I wandered away from the creed I grew up on a long time ago, but I never really took the time to rant. Here, belatedly, some good old-fashioned teen-style religion angst.
One hundred thousand years of human development and you told me to believe that one splinter of one tribal cult that sprang up on one patch of land during last four millennia is the absolute truth of a universe that spans billions of worlds.
A collection of after-action interpretations of oral histories, almost never written by their claimed authors, almost never written during the times they document, edited, collated, censored, mistranslated, repeatedly updated to suit the politics of the time (and all of this well-documented!), full of pastiches passed off as singular accounts, haphazard, arbitrary… and you told me this mess was the greatest and truest book of all history. Because the book itself said so.
A religion that argued and changed its own story on the most basic elements—such as, oh, the small matter of Jesus being part of God—within its first couple hundred years, but you told me this was unchanging Truth.
A worldview that said truth matters… except you said that any scholarship that challenged these ideas was not only wrong but a dangerous idea. Not that that’s something that every ideology that has ever feared the encroachment of knowledge has done, or anything. No, this movement isn’t like those other scared, quivering, defensive ideologies. Because this one is right.
You reveled in tortured explanations of how a collection of highly specific and anachronistic tribal taboos really, actually, make perfect sense as a universal guidebook for life in all times and places.
You sold me a universe in which God conspires to plant misleading clues, bends the laws of space and time to make it look older and stranger than the Bible says it must be.
You told me I’d find the confirmation of the truth in my heart, conveniently ignoring the fact that billions of humans have received personal religious revelations of near-infinite variety. It’s only the control freaks who decide theirs must be true for everyone.
I don’t have time for the pages and pages I could write about morality… how you taught me the absurdity of a God beyond all space and time and form and comprehension who is concerned about which appendages two creatures squish together and when. Often to the exclusion of other issues like injustice and violence.
You taught me to respect reason and science and observation and engineering. And to twist and subjugate all of them when they conflicted with a priori “revealed truths”. You showed me how all the science that happened to exist by the time you were in college could be seen as consistent with divine truths, but all the science that came after was suspect.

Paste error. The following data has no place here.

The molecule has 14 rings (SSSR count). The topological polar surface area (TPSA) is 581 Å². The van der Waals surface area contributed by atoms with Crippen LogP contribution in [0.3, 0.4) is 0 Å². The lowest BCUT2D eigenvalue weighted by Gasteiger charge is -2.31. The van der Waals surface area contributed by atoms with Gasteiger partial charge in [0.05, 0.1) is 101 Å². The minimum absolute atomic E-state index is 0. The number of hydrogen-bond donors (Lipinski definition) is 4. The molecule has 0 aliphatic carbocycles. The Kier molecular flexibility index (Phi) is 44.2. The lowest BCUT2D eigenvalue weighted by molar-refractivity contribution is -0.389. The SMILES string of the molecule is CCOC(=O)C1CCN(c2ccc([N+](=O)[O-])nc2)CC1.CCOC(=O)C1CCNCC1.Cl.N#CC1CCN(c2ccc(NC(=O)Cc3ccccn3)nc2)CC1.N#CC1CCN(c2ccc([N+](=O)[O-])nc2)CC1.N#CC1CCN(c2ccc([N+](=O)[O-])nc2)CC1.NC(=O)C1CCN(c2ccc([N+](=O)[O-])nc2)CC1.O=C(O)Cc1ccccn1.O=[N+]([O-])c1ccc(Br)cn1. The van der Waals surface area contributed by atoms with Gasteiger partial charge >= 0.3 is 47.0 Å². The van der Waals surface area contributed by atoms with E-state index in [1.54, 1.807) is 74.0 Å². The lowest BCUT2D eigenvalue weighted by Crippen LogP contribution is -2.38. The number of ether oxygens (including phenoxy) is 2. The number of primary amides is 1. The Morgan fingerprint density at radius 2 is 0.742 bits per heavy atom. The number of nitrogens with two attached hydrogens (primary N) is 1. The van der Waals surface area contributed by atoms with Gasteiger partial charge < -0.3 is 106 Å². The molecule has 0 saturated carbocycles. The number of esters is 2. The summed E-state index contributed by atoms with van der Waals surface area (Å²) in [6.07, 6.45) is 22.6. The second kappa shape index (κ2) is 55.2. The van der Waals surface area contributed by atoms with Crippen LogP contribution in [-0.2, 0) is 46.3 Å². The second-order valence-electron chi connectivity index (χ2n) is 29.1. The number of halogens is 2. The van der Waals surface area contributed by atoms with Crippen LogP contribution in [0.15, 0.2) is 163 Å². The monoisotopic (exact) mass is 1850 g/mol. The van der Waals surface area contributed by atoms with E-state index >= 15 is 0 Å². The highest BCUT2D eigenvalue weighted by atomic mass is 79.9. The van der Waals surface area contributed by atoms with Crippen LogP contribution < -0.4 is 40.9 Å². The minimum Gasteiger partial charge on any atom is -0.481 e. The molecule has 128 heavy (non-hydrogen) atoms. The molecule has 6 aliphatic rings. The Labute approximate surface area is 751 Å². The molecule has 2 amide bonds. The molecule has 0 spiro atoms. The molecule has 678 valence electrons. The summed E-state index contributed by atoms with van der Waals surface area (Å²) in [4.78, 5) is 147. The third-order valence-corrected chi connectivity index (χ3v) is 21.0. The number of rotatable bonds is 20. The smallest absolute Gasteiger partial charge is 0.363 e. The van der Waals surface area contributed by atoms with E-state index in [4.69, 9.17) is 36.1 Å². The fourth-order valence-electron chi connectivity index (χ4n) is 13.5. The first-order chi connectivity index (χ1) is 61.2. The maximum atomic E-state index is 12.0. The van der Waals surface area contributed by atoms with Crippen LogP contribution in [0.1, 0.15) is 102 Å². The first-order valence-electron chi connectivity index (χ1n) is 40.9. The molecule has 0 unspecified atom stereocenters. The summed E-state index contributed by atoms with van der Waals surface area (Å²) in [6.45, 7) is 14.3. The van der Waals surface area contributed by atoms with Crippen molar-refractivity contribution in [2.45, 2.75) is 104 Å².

You taught me how every other nation in history had co-opted faith to suit its dominant paradigms. But how our country’s way of life—that is, the way of life of those currently privileged by the system—was conveniently aligned with God’s plan. At least, our country’s idealized way of life circa the post-world-war boom, anyway. Even though any eight year old can read the recorded words of Christ and understand that he was no capitalist, no patriot, and would have spat on the NRA.
You told me morality comes from God—your very specific God—in a world where the people of the most secular nations are self-evidently as moral and just—if not more so—than those of “godly” countries.
You told me about true miracles, that always seemed to happen to someone else.
You told me this was Truth not because there was anything remotely plausible about it, or because it was born out by study, or because wise people who meditate on it reliably arrive at the same conclusion, or because miracles prove it, or because it is the universal shape of inner revelation, or even because it was internally consistent. You told me because a man told you it was Truth and a man told him it was Truth and so on.
You talked about the “lies of Satan” and the scheming, devious people who sold them, even though your own truth was utterly subjective.
It’s not even a productive, uplifting lie. It’s a mess, it denies the bodies we live in, and denigrates the time we spend on earth. In its faithful interpretation it’s as often ugly and cruel as it is beautiful.
In short: You sat atop a vast green hill, clutching a windblown candy wrapper, and claimed to me you’d found proof that the world is made of corn syrup.